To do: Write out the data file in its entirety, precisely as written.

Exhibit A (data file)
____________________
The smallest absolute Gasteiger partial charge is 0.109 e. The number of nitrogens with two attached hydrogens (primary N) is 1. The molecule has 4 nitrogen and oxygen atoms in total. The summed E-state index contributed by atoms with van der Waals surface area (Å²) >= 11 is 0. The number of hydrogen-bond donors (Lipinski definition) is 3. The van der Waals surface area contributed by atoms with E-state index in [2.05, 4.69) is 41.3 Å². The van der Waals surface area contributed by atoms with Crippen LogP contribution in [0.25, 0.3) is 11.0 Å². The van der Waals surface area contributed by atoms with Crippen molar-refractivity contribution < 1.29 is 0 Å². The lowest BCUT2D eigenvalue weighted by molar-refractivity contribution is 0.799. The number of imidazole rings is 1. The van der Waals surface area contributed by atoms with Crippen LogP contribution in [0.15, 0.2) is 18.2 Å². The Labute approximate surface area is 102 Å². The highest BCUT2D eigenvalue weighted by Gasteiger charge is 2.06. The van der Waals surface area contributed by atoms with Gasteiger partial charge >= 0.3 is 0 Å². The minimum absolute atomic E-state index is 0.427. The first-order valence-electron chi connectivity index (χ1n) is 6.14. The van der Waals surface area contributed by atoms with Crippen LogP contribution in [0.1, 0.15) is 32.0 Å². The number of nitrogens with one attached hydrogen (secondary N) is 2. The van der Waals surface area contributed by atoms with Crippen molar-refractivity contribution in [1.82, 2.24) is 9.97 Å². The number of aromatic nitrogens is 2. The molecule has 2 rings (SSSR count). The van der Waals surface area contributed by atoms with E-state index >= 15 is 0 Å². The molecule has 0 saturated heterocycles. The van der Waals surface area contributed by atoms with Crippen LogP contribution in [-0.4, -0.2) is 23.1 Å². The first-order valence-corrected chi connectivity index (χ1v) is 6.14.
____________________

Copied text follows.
The smallest absolute Gasteiger partial charge is 0.109 e. The number of nitrogens with two attached hydrogens (primary N) is 1. The molecule has 4 nitrogen and oxygen atoms in total. The summed E-state index contributed by atoms with van der Waals surface area (Å²) >= 11 is 0. The number of hydrogen-bond donors (Lipinski definition) is 3. The van der Waals surface area contributed by atoms with E-state index in [2.05, 4.69) is 41.3 Å². The van der Waals surface area contributed by atoms with Crippen LogP contribution in [0.25, 0.3) is 11.0 Å². The van der Waals surface area contributed by atoms with Crippen molar-refractivity contribution < 1.29 is 0 Å². The lowest BCUT2D eigenvalue weighted by molar-refractivity contribution is 0.799. The number of imidazole rings is 1. The van der Waals surface area contributed by atoms with Crippen LogP contribution in [0.15, 0.2) is 18.2 Å². The Labute approximate surface area is 102 Å². The highest BCUT2D eigenvalue weighted by Gasteiger charge is 2.06. The van der Waals surface area contributed by atoms with Gasteiger partial charge >= 0.3 is 0 Å². The minimum absolute atomic E-state index is 0.427. The first-order valence-electron chi connectivity index (χ1n) is 6.14. The van der Waals surface area contributed by atoms with Crippen LogP contribution in [0.1, 0.15) is 32.0 Å². The number of nitrogens with one attached hydrogen (secondary N) is 2. The van der Waals surface area contributed by atoms with Crippen molar-refractivity contribution in [1.82, 2.24) is 9.97 Å². The number of aromatic nitrogens is 2. The molecule has 2 rings (SSSR count). The van der Waals surface area contributed by atoms with E-state index >= 15 is 0 Å². The molecule has 0 saturated heterocycles. The van der Waals surface area contributed by atoms with Crippen LogP contribution in [-0.4, -0.2) is 23.1 Å². The first-order valence-corrected chi connectivity index (χ1v) is 6.14.